How Walmart, Chipotle are splitting the wealth of record stock market

Chipotle and Walmart have been among the movers in the universe of big U.S. corporations when it comes to raising pay and offering debt-free college tuition assistance to large, low-wage workforces. Now, they’re sharing another tactic the companies say will have a long-term payoff for employees: publicly traded stock splits.

In a rapidly rising stock market, splitting shares is not a surprise. Before its split, Walmart shares were near an all-time high around $170. Chipotle, even further out on the market chart, has shares nearing $3,000 — its stock split is to be effective June 26.

Walmart’s 3-for-1-stock split, completed on Feb. 26, was its first in over 20 years. In its formal announcement, the company said that in addition to an “ongoing review of optimal trading and spread levels” the company made the move based on a “desire for its associates to feel that purchasing shares is easily within reach.”

For Chipotle, it’s the first stock split in the company’s 30-year history, and its announcement echoed Walmart’s. Both are hoping, through the availability of an employee stock purchase plan and financial education, they’ll get more workers to invest.

But it may not be so simple, according to benefits consultants.

Certainly, having a lower share price broadens ownership opportunities for employees to buy company stock, but it remains to be seen whether more rank-and-file workers will take advantage of company stock ownership opportunities. 

“The idea that all of these employees are going to rush out to the market and start buying equity frankly doesn’t hold a lot of water,” said Michael Kestenbaum, managing director of Gallagher’s executive compensation practice.

Though a stock split can make shares more affordable, there are other factors at play, including how heavily a company promotes its ESPP, availability and employee usage of employer-sponsored financial education, and competing financial interests among lower-level employees, many of whom may be struggling to make ends meet.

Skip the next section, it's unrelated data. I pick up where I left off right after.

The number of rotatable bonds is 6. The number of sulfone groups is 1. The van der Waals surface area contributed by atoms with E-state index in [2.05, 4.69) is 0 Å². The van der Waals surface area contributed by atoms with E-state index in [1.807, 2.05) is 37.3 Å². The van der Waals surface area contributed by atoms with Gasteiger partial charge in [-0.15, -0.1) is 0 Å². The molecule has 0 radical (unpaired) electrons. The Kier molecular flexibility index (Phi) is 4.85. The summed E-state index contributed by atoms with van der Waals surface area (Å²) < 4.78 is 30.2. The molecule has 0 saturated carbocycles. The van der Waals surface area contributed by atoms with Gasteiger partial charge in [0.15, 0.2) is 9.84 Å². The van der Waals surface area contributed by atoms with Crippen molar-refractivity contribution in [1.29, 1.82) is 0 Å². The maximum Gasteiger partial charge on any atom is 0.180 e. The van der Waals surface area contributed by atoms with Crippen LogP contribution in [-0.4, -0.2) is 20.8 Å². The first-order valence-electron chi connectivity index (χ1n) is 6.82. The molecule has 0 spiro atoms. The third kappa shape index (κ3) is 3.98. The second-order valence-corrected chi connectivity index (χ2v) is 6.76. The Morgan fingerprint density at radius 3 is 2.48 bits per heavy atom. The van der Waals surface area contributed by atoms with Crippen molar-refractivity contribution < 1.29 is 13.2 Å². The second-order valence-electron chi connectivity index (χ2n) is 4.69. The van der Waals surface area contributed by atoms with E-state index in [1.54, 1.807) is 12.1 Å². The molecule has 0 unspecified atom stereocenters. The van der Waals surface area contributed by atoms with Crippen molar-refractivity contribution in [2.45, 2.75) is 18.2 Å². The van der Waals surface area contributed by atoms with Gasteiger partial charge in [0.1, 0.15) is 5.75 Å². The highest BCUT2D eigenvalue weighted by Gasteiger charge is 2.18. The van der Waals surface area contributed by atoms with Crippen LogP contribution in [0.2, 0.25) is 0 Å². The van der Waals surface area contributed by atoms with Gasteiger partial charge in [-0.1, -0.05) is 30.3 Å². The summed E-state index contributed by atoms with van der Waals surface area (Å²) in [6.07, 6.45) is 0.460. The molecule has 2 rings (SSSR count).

Both companies say the split is being combined with other efforts to encourage employee stock ownership, including access to discounted stock through an ESPP and financial education offerings. 

ESPP versus fractional shares

Even without a stock split, employees could have already purchased shares of their company, or at least fractional shares, through a brokerage account. But in some ways, ESPPs are preferable since the money comes directly out of an employee’s paycheck and there’s often a sizable employee discount. Walmart’s associate stock purchase plan, for example, allows eligible associates to buy stock through payroll deductions and provides a 15% company match on the first $1,800 each year. 

Chipotle, meanwhile, offers a quarterly opportunity to buy its common stock at a price of 92.5% of the lower of the fair market value on the first and last trading days of each offering period, according to a regulatory filing

What’s more, owning fractional shares has…

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